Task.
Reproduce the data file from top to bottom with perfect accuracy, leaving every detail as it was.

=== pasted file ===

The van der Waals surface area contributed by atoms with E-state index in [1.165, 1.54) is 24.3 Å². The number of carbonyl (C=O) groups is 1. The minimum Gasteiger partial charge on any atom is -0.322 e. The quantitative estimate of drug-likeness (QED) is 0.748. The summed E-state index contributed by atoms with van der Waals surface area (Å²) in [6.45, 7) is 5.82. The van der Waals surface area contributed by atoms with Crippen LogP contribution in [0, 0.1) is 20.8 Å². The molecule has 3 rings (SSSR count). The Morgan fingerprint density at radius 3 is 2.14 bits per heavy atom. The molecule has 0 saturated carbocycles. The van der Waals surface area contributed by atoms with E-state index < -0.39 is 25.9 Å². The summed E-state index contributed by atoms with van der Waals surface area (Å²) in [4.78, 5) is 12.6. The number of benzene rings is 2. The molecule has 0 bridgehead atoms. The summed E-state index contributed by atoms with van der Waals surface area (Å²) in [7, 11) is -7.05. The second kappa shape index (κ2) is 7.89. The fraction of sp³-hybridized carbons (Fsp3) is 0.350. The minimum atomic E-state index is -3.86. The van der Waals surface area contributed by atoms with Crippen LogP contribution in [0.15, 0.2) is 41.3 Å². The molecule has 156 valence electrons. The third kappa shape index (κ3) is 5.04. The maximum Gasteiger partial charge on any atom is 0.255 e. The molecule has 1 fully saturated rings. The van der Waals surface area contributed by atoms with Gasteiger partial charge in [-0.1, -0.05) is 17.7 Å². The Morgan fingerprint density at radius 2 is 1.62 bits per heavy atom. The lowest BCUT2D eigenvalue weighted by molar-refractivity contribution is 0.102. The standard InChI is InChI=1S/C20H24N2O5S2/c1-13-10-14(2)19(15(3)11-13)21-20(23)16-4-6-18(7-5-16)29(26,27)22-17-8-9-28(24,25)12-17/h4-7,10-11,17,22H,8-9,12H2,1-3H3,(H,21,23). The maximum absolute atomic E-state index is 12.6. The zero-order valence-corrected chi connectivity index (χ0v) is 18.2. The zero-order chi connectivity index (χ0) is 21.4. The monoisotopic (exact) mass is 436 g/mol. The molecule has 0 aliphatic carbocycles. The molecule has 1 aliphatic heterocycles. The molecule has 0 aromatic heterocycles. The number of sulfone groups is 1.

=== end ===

The van der Waals surface area contributed by atoms with E-state index in [1.165, 1.54) is 24.3 Å². The number of carbonyl (C=O) groups is 1. The minimum Gasteiger partial charge on any atom is -0.322 e. The quantitative estimate of drug-likeness (QED) is 0.748. The summed E-state index contributed by atoms with van der Waals surface area (Å²) in [6.45, 7) is 5.82. The van der Waals surface area contributed by atoms with Crippen LogP contribution in [0, 0.1) is 20.8 Å². The molecule has 3 rings (SSSR count). The Morgan fingerprint density at radius 3 is 2.14 bits per heavy atom. The molecule has 0 saturated carbocycles. The van der Waals surface area contributed by atoms with E-state index < -0.39 is 25.9 Å². The summed E-state index contributed by atoms with van der Waals surface area (Å²) in [4.78, 5) is 12.6. The number of benzene rings is 2. The molecule has 0 bridgehead atoms. The summed E-state index contributed by atoms with van der Waals surface area (Å²) in [7, 11) is -7.05. The second kappa shape index (κ2) is 7.89. The fraction of sp³-hybridized carbons (Fsp3) is 0.350. The minimum atomic E-state index is -3.86. The van der Waals surface area contributed by atoms with Crippen LogP contribution in [0.15, 0.2) is 41.3 Å². The molecule has 156 valence electrons. The third kappa shape index (κ3) is 5.04. The maximum Gasteiger partial charge on any atom is 0.255 e. The molecule has 1 fully saturated rings. The van der Waals surface area contributed by atoms with Gasteiger partial charge in [-0.1, -0.05) is 17.7 Å². The Morgan fingerprint density at radius 2 is 1.62 bits per heavy atom. The lowest BCUT2D eigenvalue weighted by molar-refractivity contribution is 0.102. The standard InChI is InChI=1S/C20H24N2O5S2/c1-13-10-14(2)19(15(3)11-13)21-20(23)16-4-6-18(7-5-16)29(26,27)22-17-8-9-28(24,25)12-17/h4-7,10-11,17,22H,8-9,12H2,1-3H3,(H,21,23). The maximum absolute atomic E-state index is 12.6. The zero-order valence-corrected chi connectivity index (χ0v) is 18.2. The zero-order chi connectivity index (χ0) is 21.4. The monoisotopic (exact) mass is 436 g/mol. The molecule has 0 aliphatic carbocycles. The molecule has 1 aliphatic heterocycles. The molecule has 0 aromatic heterocycles. The number of sulfone groups is 1.